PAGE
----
The Taj Mahal, Agra, India

Special Collections > Keystone Slides
tiff scanned file from original glass slide
The Taj Mahal (täj må-häl´) is one of the most beautiful temples in the world. It stands in a garden on the banks of the Jumna River. You enter through an avenue of dark Italian cypresses down whose center sparkles a long row of fountains. The odor of roses and lemon flowers sweetens the air. Before you rises the Taj Mahal of purest white marble, polished so it shines with dazzling brightness. The temple or tomb stands on a lofty platform nine hundred feet square, a graceful minaret rising at each corner. All the sides are exactly alike. Every part is inlaid with ornamental designs in marble of different colors. Around the arches of the portals and windows are inlaid chapters of the Koran, the letters being exquisitely formed of black marble. The Taj Mahal is a holy place for all Mohammedans. Three hundred years ago the Mohammedans ruled India. The Hindus at that time were subject to the Tartars. Shah Jehan, the greatest of these Tartar emperors of Moguls, promised his dying wife to build a tomb "such as no woman has ever before slept in." It took 20,000 men twenty-two years to build the Taj Mahal and cost a million dollars each year the work went on. The vault in which lie Shah Jehan and his beloved wife is paved with blocks of white marble and jasper, and ornamented with a wainscoting of sculptured tablets representing flowers. The tombs are of the purest marble exquisitely inlaid with bloodstone, agate, cornelian, lapis-lazuli and other precious stones. They are surrounded by an octagonal screen six feet high, carved into an openwork pattern of lilies, irises and other flowers. This also is white marble covered with precious stones. The dome contains the most wonderful echo in the world. What are the precious stones named? Keystone ID: 12568 Note: All titles, descriptions, and location coordinates are from the original Keystone Slide documentation as supplied by the Keystone View Company. No text has been edited or changed.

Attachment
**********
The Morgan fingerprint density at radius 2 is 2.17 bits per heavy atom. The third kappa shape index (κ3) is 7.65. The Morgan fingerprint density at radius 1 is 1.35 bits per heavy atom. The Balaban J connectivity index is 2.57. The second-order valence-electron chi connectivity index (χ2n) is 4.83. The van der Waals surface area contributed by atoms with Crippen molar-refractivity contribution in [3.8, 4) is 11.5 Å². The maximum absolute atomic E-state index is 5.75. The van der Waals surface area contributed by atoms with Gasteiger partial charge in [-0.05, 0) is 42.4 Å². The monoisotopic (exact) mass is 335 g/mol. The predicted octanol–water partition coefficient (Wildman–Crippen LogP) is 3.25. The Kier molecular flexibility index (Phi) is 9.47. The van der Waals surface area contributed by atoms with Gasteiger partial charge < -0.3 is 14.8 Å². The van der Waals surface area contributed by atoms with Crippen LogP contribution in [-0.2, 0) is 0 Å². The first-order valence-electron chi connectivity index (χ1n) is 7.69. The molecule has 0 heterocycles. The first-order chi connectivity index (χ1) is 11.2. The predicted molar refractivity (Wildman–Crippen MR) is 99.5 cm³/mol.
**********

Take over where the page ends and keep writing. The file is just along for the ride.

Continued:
Copyright by the Keystone View Company. The original slides are housed in McConnell Library's Special Collections.